Was the Client’s Belief Reasonable?
“[D]etached reflection cannot be demanded in the presence of a knife.”
– Brown v. United States,
256 U.S. 335, 343, 41 S.Ct. 501, 65 L.E.2d 961 (1921).
What is Reasonable?
Most states employ a subjective and objective test for reasonableness. Once the attorney has analyzed the witness’ testimony and the experts’ reports and developed a theory about the facts in the incident, he or she can begin to develop a theory about the client’s intent and why his or her conduct was objectively reasonable.
The AOJ Triad
Reasonableness can be hard to quantify. The attorney may wish to look at the factors self-defense trainers teach their students. Self-defense trainers refer to adversaries or aggressors who have the ability and opportunity to cause harm, and reasonable people who, observing the aggressive conduct, believe they are in immediate jeopardy of death or serious injury. Essentially, these factors (called the AOJ triad) restate the common law of self-defense.
Ability means the aggressor has the capacity to kill or seriously injure the defender. The attorney should ask the jury to consider relative age, strength, gender, training, level of aggressiveness, weapons, number of aggressors versus number of defenders, etc.
Opportunity means the aggressor is in a position to use his ability. Look at distance, obstacles between the aggressor and defender, cover, and escape routes. An aggressor armed with a firearm has a greater opportunity to harm a defender at range than one armed with a baseball bat.
Jeopardy means that the aggressor’s behavior would lead the defender, and a reasonable observer, to conclude the defender is in imminent danger. Look to threats, gestures, and sudden movement towards the defender. Also consider the defender’s age, fitness, and health. If the defender was injured or was unable to flee due to ill health or disability, he or she might have been in jeopardy earlier than a healthy or uninjured person.
Experts who train civilians (non-police officers) also include a fourth factor — preclusion. The defender must be precluded from retreating in complete safety. (See “Duty to Retreat” below.)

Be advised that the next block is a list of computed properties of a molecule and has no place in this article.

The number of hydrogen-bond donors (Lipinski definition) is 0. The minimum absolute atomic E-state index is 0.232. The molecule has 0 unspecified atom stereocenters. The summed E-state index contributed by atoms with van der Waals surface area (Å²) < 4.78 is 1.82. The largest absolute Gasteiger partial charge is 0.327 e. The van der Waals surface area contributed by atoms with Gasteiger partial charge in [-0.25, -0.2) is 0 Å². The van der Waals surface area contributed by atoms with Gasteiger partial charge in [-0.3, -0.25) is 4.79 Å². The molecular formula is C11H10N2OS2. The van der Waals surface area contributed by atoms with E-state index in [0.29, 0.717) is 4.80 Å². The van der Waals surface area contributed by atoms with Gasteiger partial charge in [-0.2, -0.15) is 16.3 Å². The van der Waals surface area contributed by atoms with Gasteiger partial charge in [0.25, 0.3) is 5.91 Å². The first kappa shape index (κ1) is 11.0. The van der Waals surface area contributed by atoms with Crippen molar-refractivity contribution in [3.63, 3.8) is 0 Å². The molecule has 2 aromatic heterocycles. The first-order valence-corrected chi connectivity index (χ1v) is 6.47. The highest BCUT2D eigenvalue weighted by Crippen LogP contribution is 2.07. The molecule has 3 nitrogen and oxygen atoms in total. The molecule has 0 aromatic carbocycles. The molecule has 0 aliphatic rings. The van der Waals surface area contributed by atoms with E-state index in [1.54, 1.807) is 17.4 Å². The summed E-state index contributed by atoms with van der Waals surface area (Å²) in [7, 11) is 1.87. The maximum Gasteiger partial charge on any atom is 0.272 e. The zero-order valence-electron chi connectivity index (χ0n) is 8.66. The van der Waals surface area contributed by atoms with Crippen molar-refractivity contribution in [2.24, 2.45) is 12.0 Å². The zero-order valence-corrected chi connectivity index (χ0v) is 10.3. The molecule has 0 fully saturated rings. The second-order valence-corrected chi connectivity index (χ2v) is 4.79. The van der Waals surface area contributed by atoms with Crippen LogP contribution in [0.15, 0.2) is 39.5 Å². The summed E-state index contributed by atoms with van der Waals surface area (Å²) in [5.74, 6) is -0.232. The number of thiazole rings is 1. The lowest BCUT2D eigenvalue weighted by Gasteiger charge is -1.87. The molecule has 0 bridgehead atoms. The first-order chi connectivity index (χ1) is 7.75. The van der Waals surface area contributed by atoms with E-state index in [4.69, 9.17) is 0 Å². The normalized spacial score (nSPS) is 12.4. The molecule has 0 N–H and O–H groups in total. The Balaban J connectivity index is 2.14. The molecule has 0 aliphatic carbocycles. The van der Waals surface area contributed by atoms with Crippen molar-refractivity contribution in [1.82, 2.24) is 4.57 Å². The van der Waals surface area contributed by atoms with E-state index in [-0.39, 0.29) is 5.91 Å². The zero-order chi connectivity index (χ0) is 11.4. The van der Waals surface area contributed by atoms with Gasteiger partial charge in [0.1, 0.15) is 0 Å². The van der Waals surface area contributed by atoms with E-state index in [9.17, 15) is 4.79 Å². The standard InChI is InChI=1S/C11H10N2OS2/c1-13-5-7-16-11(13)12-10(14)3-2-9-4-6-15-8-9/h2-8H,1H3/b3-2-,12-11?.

In questioning the client, the attorney is not looking for the client’s conclusion that he was in danger from the aggressor. Instead, the attorney is looking for the observations that led the client to that conclusion. What did the aggressor say and do that showed he or she was dangerous? Members of the jury should come to see the situation as it appeared to the client. They should come to the conclusion that the aggressor intended to seriously injure or kill the client, and that there was no option other than the use of deadly force.
When presenting the client’s subjective intent, the attorney should address any post-incident behavior such as flight or initial denial that the prosecutor may argue exhibits consciousness of guilt. Clients involved in shootings often feel guilty, even when they acted appropriately.
The client may also experience one or more effects of “Post Shooting Trauma” including nightmares, sleep disturbance, social withdrawal, and various personality changes.16 If the client is being psychologically evaluated for competence, the attorney should make sure the expert involved in the evaluation (1) is familiar with the studies on police officer responses in the aftermath of shootings, and (2) considers whether the client is having a similar response.
Would a Reasonable Person Believe the Client Was In Imminent Danger?
“The question of whether a man has reason to apprehend danger from an attack must depend in some measure upon the size and strength of the assailant. . . . [I]t may be shown that he is armed by nature with a superior size and strength, which makes his attack irresistible and dangerous.”